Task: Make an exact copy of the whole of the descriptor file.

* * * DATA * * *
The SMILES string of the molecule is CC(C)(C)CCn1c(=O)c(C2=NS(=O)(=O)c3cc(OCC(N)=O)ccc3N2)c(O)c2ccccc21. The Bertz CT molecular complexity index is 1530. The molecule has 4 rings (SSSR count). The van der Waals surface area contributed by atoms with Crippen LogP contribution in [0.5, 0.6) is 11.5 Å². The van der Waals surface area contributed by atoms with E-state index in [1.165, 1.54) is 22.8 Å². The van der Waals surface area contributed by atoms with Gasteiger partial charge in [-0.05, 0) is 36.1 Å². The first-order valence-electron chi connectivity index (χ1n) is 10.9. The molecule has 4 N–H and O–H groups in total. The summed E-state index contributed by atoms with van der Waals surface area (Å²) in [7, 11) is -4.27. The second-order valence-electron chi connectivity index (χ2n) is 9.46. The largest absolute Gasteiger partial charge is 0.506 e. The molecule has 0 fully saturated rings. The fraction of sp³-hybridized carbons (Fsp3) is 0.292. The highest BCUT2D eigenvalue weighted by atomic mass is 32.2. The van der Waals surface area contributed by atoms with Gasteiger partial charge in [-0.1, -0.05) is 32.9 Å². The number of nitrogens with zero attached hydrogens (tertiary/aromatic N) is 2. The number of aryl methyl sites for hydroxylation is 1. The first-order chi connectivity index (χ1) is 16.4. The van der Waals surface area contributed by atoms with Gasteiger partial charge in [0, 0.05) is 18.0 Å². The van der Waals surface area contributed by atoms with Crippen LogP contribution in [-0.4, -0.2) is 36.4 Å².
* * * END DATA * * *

The SMILES string of the molecule is CC(C)(C)CCn1c(=O)c(C2=NS(=O)(=O)c3cc(OCC(N)=O)ccc3N2)c(O)c2ccccc21. The Bertz CT molecular complexity index is 1530. The molecule has 4 rings (SSSR count). The van der Waals surface area contributed by atoms with Crippen LogP contribution in [0.5, 0.6) is 11.5 Å². The van der Waals surface area contributed by atoms with E-state index in [1.165, 1.54) is 22.8 Å². The van der Waals surface area contributed by atoms with Gasteiger partial charge in [-0.05, 0) is 36.1 Å². The first-order valence-electron chi connectivity index (χ1n) is 10.9. The molecule has 4 N–H and O–H groups in total. The summed E-state index contributed by atoms with van der Waals surface area (Å²) in [7, 11) is -4.27. The second-order valence-electron chi connectivity index (χ2n) is 9.46. The largest absolute Gasteiger partial charge is 0.506 e. The molecule has 0 fully saturated rings. The fraction of sp³-hybridized carbons (Fsp3) is 0.292. The highest BCUT2D eigenvalue weighted by atomic mass is 32.2. The van der Waals surface area contributed by atoms with Gasteiger partial charge in [-0.1, -0.05) is 32.9 Å². The number of nitrogens with zero attached hydrogens (tertiary/aromatic N) is 2. The number of aryl methyl sites for hydroxylation is 1. The first-order chi connectivity index (χ1) is 16.4. The van der Waals surface area contributed by atoms with Gasteiger partial charge in [0, 0.05) is 18.0 Å². The van der Waals surface area contributed by atoms with Crippen LogP contribution in [-0.4, -0.2) is 36.4 Å².